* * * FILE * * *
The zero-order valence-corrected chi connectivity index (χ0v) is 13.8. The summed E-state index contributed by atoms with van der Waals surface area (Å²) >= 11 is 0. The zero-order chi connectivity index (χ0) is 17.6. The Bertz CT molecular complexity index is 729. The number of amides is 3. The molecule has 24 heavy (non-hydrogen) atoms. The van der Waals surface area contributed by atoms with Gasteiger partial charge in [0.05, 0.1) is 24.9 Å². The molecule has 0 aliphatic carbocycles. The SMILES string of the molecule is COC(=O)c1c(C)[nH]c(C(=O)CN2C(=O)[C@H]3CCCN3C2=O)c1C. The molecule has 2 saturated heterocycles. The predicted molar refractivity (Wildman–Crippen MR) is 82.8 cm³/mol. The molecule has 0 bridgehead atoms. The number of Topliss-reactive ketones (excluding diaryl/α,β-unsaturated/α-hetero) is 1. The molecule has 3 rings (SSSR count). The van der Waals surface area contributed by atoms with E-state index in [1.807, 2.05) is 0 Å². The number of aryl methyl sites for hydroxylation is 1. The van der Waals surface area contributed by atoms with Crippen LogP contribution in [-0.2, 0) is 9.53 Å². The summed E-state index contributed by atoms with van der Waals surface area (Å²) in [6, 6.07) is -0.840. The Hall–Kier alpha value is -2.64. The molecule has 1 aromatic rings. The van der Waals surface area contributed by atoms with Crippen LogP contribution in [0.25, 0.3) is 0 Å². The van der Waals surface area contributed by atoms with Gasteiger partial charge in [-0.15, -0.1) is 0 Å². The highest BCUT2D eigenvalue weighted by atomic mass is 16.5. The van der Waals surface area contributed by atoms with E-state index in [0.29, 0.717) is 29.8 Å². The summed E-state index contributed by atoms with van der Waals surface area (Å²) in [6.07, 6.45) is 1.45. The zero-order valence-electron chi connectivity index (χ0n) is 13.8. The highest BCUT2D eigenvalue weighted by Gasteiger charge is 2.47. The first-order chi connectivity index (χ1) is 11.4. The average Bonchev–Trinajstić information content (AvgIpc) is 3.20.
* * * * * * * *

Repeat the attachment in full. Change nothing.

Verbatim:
The zero-order valence-corrected chi connectivity index (χ0v) is 13.8. The summed E-state index contributed by atoms with van der Waals surface area (Å²) >= 11 is 0. The zero-order chi connectivity index (χ0) is 17.6. The Bertz CT molecular complexity index is 729. The number of amides is 3. The molecule has 24 heavy (non-hydrogen) atoms. The van der Waals surface area contributed by atoms with Gasteiger partial charge in [0.05, 0.1) is 24.9 Å². The molecule has 0 aliphatic carbocycles. The SMILES string of the molecule is COC(=O)c1c(C)[nH]c(C(=O)CN2C(=O)[C@H]3CCCN3C2=O)c1C. The molecule has 2 saturated heterocycles. The predicted molar refractivity (Wildman–Crippen MR) is 82.8 cm³/mol. The molecule has 0 bridgehead atoms. The number of Topliss-reactive ketones (excluding diaryl/α,β-unsaturated/α-hetero) is 1. The molecule has 3 rings (SSSR count). The van der Waals surface area contributed by atoms with E-state index in [1.807, 2.05) is 0 Å². The number of aryl methyl sites for hydroxylation is 1. The van der Waals surface area contributed by atoms with Crippen LogP contribution in [-0.2, 0) is 9.53 Å². The summed E-state index contributed by atoms with van der Waals surface area (Å²) in [6, 6.07) is -0.840. The Hall–Kier alpha value is -2.64. The molecule has 1 aromatic rings. The van der Waals surface area contributed by atoms with Crippen LogP contribution in [0.25, 0.3) is 0 Å². The van der Waals surface area contributed by atoms with Gasteiger partial charge in [-0.15, -0.1) is 0 Å². The highest BCUT2D eigenvalue weighted by atomic mass is 16.5. The van der Waals surface area contributed by atoms with E-state index in [0.29, 0.717) is 29.8 Å². The summed E-state index contributed by atoms with van der Waals surface area (Å²) in [6.07, 6.45) is 1.45. The zero-order valence-electron chi connectivity index (χ0n) is 13.8. The highest BCUT2D eigenvalue weighted by Gasteiger charge is 2.47. The first-order chi connectivity index (χ1) is 11.4. The average Bonchev–Trinajstić information content (AvgIpc) is 3.20.